Chris Knipp Writing: Movies, Politics, Art

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PostPosted: Wed Dec 19, 2007 5:43 pm 
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Family reunion

If you remember Jenkins' 1998 Slums of Beverly Hills, you'll know that her family portraits are catalogs of dysfunction. This time she looks at how a family deals with decline and death. If that puts you off, read no further. This isn't a fun watch. But it's honest, observant, smart, and it has an ending so satisfying it makes all the bad times and harshness seem worthwhile.

The title is a play on words, underscored by making "the" tiny in the publicity. The principals in this movie start out seriously compromised in the areas of kindness and civility, never more so than with each other. And if you call them "the Savages" that's ironic, because they're anything but a family. Wendy (Laury Linney) and Jon (Philip Seymour Hoffman) are squabbling siblings who get stuck with helping out their demented dad Lennie (Philip Bosco), who was mean to them when they were kids, and whom they haven't even seen for years. Their mom altogether disappeared when they were still very young. Lennie's living out in Arizona somewhere, in a land of sun-bleached emptiness and cactus-adorned modern dwellings and overweight women. He starts behaving peculiarly, and his longtime girlfriend dies. Jon and Wendy are forced to get together and go to Arizona, where they learn that legally the girlfriend's family owes Lennie nothing, and they're already selling the house.

Wendy has to stay and watch Lennie, who's been hospitalized and is detected to have signs of full-on Parkinson's disease and accompanying dementia, while Jon goes back to Buffalo and looks around for a nursing home. He's a college teacher specializing in that uncompromising feel-bad dramatist, Bertolt Brecht. He's got to finish a book on Brecht he's been working on too long, and though he seems to have his feet on the ground, he does not appear to be a happy fellow. He cannot commit to his Polish girlfriend so she is going to have to return to Warsaw. Wendy is theatrical in her inclinations too, but her status is more ephemeral. She survives on temp jobs while penning unproduced plays and applying for grants she never receives, consoling herself with a married boyfriend named Larry (Peter Friedman). Her cat and Larry's dog figure prominently in the plot, and so does her ficus, which does badly in her absence. She seems inordinately fond of prescription drugs, and shamelessly steals some from the medicine cabinet of Lennie's deceased girlfriend. Painkillers, SSRI's, Xanax--she likes them all. We don't know much about what it was like for Wendy and Jon growing up, but since we see Lennie yell at them the minute he sees them, we can guess. It's no wonder they're essentially still getting started in middle age.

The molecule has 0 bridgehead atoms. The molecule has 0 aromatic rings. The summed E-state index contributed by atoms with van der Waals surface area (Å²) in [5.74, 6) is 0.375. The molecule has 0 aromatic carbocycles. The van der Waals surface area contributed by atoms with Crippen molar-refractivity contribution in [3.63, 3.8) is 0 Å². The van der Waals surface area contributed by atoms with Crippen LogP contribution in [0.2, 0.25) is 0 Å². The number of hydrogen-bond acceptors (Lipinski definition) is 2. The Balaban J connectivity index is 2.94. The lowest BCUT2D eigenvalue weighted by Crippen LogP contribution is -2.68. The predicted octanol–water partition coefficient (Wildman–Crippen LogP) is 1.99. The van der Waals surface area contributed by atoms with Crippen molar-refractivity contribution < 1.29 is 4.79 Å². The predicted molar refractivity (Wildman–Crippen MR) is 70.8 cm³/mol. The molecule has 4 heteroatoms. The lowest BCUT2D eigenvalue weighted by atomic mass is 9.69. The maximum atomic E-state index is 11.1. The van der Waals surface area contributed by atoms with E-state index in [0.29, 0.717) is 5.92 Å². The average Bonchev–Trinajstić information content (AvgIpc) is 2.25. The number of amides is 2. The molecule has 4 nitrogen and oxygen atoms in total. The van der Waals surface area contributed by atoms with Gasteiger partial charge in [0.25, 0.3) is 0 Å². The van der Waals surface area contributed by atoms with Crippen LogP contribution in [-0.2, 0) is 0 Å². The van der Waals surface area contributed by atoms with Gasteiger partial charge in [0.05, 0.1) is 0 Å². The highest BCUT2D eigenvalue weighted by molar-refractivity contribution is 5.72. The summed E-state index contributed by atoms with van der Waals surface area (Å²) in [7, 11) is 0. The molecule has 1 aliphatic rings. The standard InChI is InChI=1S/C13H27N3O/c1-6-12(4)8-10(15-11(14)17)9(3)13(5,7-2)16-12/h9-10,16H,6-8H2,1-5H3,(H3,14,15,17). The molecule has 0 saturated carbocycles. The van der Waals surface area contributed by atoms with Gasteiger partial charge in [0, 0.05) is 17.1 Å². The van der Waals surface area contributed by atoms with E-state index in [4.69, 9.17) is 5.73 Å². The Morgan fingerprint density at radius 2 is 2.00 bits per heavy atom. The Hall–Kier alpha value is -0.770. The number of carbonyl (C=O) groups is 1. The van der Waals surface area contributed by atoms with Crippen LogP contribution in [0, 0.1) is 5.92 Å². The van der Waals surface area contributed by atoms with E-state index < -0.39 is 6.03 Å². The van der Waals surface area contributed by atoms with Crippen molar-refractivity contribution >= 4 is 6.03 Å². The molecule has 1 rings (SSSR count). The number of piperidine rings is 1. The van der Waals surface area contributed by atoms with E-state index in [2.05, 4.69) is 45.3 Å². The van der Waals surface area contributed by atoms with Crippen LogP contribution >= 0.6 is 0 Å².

Jenkins works within a narrow palette but her observations are acute. She's interested not just in the family details, the tough decisions about nursing care, interment plans, the pull between convenience and guilt, or about how all this stuff forces Wendy and Philip to cooperate with each other and ultimately grow closer as well as find love in their hearts for their father. She also observes the culture of aging, the senior centers where 70- or 80-somethings in uniform do cheer-leading stunts, or sing in restaurants, or delude themselves with hopes of happiness and green grass forever. She shows the "class" levels of retirement homes and above all she looks at the range of meannesses and kindnesses among "health care professionals" and "caregivers." Wendy even starts flirting with a particularly nice male nurse, Jimmy (Gbenga Akinnagbe). Jenkins' attention to detail comes in the way Wendy mistakes him for Jamaican (he, and the actor, are Nigerian-born). He talks to her, and reads her play, and likes it.

Developments follow, some inevitable, others surprising. Jenkins has made the ending positive in such specific and sensible ways that it's as beievable as it is positive--and also quirky, and at one point, surprising. There is an admirable level of imagination to match the attention paid to contemporary detail.

The world of The Savages isn't fun, but it's funny, while remaining absolutely free of any visible reaching for laughs or other effect. If anyone's being manipulated the strings don't show. Linney, Hoffman, and Bosco see to that. But thanks to the keen observation of Tamara Jenkins, this is a lot more than an acting fest. It's one of the most keenly observed American films of the year.

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